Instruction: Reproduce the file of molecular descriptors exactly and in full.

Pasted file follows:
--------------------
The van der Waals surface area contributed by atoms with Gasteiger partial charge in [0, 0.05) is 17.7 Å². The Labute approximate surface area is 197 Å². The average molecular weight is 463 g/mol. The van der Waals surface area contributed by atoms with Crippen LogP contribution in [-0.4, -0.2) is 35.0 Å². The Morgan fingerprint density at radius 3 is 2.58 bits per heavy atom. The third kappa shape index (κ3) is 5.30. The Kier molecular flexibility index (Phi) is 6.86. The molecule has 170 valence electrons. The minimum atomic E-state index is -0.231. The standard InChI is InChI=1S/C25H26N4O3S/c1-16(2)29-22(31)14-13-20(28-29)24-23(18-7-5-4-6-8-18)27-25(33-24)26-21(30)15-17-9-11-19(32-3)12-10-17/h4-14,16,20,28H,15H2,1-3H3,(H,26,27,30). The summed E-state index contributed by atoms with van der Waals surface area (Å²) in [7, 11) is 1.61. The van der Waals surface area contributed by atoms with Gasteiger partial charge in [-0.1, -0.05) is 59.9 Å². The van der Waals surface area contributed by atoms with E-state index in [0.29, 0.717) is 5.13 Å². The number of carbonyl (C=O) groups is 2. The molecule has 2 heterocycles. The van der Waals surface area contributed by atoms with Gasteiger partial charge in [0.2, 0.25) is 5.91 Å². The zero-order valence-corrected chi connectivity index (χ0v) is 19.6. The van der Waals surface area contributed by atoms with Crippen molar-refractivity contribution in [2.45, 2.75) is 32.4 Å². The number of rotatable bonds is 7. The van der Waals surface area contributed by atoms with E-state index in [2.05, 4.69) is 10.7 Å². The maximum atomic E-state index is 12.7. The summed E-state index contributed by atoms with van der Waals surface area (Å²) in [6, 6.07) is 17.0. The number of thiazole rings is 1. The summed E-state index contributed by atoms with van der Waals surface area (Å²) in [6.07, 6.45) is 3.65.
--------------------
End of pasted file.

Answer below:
The van der Waals surface area contributed by atoms with Gasteiger partial charge in [0, 0.05) is 17.7 Å². The Labute approximate surface area is 197 Å². The average molecular weight is 463 g/mol. The van der Waals surface area contributed by atoms with Crippen LogP contribution in [-0.4, -0.2) is 35.0 Å². The Morgan fingerprint density at radius 3 is 2.58 bits per heavy atom. The third kappa shape index (κ3) is 5.30. The Kier molecular flexibility index (Phi) is 6.86. The molecule has 170 valence electrons. The minimum atomic E-state index is -0.231. The standard InChI is InChI=1S/C25H26N4O3S/c1-16(2)29-22(31)14-13-20(28-29)24-23(18-7-5-4-6-8-18)27-25(33-24)26-21(30)15-17-9-11-19(32-3)12-10-17/h4-14,16,20,28H,15H2,1-3H3,(H,26,27,30). The summed E-state index contributed by atoms with van der Waals surface area (Å²) in [7, 11) is 1.61. The van der Waals surface area contributed by atoms with Gasteiger partial charge in [-0.1, -0.05) is 59.9 Å². The van der Waals surface area contributed by atoms with E-state index in [0.29, 0.717) is 5.13 Å². The number of carbonyl (C=O) groups is 2. The molecule has 2 heterocycles. The van der Waals surface area contributed by atoms with Gasteiger partial charge in [0.2, 0.25) is 5.91 Å². The zero-order valence-corrected chi connectivity index (χ0v) is 19.6. The van der Waals surface area contributed by atoms with Crippen molar-refractivity contribution in [2.45, 2.75) is 32.4 Å². The number of rotatable bonds is 7. The van der Waals surface area contributed by atoms with E-state index in [2.05, 4.69) is 10.7 Å². The maximum atomic E-state index is 12.7. The summed E-state index contributed by atoms with van der Waals surface area (Å²) in [6, 6.07) is 17.0. The number of thiazole rings is 1. The summed E-state index contributed by atoms with van der Waals surface area (Å²) in [6.07, 6.45) is 3.65.